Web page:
Your IT Department

Thank You For Requesting Support.

Our SLA's

Service Level Agreements (SLAs) essentially represent our promise to deal with your ICT issues and requests within a given time frame.

They show that we have an efficient and mature process for providing IT support and that you can have confidence in us.

The Basics

Our SLAs depend on the agreed hours cover and the priority of your issue or request.

Standard Hours of Cover

  • While many clients have extended and out-of-hours of support, our standard cover runs from 7:00 am to 6:30 pm (GMT/BST), from Monday to Friday, but excluding public holidays for England.
  • Our SLA timers run only during your agreed hours of cover.
  • We provide on call engineer cover outside agreed hours of cover. Support from on call engineers is not subject to SLA’s and remedial work is chargeable.

How we work out priorities

Our SLA timers also depend on the priority of your issue or request. When you raise a ticket with us, we make an assessment based on the information you have given us.

We let you know the priority we have assigned, but are happy to take extenuating circumstances into account, if you think we’ve got it wrong.

Priority is based on two factors: urgency and impact.


Roughly, this is how many people are affected by the incident, e.g.

LOW – one person or small group of people affected

  • MEDIUM – department or large group of people affected
  • HIGH – whole organisation is affected


Again, roughly speaking, this relates to how disruptive the incident is, e.g.

  • LOW – there’s an easy and effective workaround, so this is more an irritation than a stoppage
  • MEDIUM – operational efficiency is degraded, but there is either a reasonable workaround or other members of the team are unimpeded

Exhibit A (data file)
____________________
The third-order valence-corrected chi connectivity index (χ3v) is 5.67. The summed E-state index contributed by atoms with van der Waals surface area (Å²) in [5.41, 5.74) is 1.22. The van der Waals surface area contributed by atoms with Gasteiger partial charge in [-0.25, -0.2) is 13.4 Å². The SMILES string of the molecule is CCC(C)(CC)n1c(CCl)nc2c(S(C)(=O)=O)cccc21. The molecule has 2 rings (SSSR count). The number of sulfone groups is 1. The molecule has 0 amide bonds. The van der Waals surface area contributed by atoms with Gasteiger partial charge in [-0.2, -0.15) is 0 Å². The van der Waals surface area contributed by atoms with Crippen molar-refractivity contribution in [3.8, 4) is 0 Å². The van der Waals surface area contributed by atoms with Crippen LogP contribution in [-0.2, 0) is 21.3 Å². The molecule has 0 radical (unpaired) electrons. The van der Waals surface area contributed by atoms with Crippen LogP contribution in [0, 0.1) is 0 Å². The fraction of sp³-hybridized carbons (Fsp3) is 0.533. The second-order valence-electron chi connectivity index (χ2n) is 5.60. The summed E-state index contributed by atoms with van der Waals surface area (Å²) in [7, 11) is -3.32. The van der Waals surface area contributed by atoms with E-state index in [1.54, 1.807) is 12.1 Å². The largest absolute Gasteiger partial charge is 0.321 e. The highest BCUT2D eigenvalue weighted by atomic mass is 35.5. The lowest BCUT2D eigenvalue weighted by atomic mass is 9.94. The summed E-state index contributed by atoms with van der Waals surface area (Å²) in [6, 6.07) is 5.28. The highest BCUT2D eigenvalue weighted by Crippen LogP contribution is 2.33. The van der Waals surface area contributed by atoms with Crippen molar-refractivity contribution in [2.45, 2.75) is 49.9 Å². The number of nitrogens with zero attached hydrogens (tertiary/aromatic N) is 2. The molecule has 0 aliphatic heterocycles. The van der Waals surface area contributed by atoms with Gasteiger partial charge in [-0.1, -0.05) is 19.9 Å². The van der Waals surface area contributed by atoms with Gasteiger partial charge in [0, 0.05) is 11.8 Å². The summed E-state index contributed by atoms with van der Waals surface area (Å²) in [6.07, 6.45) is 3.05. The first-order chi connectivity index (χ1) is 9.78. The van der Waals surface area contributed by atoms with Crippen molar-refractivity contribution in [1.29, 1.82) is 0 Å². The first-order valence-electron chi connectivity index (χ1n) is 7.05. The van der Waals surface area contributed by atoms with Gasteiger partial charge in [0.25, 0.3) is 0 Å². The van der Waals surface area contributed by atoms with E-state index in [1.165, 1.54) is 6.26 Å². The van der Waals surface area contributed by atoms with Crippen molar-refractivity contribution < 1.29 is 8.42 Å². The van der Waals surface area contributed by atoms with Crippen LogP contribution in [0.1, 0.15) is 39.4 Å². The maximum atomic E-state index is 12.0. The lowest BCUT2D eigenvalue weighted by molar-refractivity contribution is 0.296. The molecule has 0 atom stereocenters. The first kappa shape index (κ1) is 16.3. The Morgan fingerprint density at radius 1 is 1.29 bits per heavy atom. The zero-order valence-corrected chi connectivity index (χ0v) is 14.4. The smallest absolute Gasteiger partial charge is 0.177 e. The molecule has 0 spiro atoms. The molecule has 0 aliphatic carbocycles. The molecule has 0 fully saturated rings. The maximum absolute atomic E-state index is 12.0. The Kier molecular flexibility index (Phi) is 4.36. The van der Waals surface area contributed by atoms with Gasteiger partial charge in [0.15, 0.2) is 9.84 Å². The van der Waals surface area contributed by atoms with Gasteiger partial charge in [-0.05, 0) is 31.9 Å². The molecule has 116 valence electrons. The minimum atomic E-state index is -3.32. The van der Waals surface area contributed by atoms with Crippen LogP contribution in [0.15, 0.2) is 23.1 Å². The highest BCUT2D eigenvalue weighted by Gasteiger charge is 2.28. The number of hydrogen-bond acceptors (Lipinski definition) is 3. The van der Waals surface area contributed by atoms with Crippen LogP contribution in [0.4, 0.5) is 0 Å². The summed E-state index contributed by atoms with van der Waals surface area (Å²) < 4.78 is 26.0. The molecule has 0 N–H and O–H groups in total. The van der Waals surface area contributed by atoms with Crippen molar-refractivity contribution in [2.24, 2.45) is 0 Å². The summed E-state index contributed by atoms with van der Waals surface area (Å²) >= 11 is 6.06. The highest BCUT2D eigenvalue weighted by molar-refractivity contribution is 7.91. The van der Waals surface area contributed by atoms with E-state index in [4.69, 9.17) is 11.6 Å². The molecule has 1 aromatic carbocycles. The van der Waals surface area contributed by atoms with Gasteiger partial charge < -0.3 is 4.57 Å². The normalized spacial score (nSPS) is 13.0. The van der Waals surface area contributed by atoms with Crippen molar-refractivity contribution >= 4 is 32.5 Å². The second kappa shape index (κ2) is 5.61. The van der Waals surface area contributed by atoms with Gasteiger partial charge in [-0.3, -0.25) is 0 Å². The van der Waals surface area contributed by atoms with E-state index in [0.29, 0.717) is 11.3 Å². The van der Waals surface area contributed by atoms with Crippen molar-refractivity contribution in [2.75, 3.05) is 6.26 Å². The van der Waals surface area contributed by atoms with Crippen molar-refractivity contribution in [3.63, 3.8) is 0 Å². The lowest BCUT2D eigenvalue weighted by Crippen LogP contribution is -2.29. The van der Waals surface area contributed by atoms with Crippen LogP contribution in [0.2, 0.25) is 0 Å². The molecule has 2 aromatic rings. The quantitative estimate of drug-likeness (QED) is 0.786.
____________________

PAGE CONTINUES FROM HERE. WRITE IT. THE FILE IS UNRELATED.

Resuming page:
• HIGH – the issue is critical and one or more major business processes are stopped

We then apply our priority matrix as follows:

In our experience most issues fall in to a Priority 4, so that tends to be a default.  The priority assigned dictates the amount of time we give ourselves to deal with your incident or request.

The priority we assign will be referenced on the ticket but are happy to change the priority if you feel the issue needs more urgent attention.

We will also let you know who the contact is for your ticket, so you know exactly who is dealing with your request.  If your ticket is escalated to another member of staff, you will be notified of this as well.

The clock is ticking

We have various clocks (timers) running on every ticket you raise, though most of our clients are only interested in two of them (“respond within” and “resolve within”).

These timers represent maximums – we generally come well within these time limits.

In certain circumstances we will put a clock on hold – for example when we are awaiting a response from you with further information or an approval for work that may have a temporary impact on you or your business.

“Respond within…”

This is the maximum amount of time (within your hours of cover) that it should take us to get back to you, and confirm who is dealing with your ticket – you get to speak to a trained technical expert straight away, rather than a recorded menu system or a call-logger.

“Resolve within…”

This is the one that everyone is really interested in: the maximum time it should take to get everything up and running.

Some examples of priorities

  • Priority 1 – nobody can send or receive emails (everyone is affected, and a major business process is stopped)
  • Priority 2 – Internet access for the whole company seems slower than usual (everyone is affected, and efficiency is degraded)
  • Priority 3 – After the web browser has been upgraded for the company some of the shortcuts have disappeared (everyone is affected but there is an easy workaround)
  • Priority 4 – Your computer is slow starting up in the morning, but everybody else is fine (your efficiency is lower but you’re the only person affected)
  • Priority 5 – Someone is missing the shortcut everyone has to a shared folder, though they can save files to it by manually navigating to the folder (there’s a straightforward workaround, and only one person is affected)

Other exceptions to our priorities

The following are exceptions to our priorities and timers in the above matrix:

  • Paid workshop repairs – very often we’re dependent on supply of parts or arrangements with you for collections and returns, so we usually allocate a priority of 5 for these jobs.
  • Quotes – we have no timers on these requests, but we do our best to be prompt and keep you fully up to date.
  • Low priority admin requests – these have response times that match priority 4 but a resolve time of a priority 5. Generally, we get plenty of advance notice and these requests are not urgent.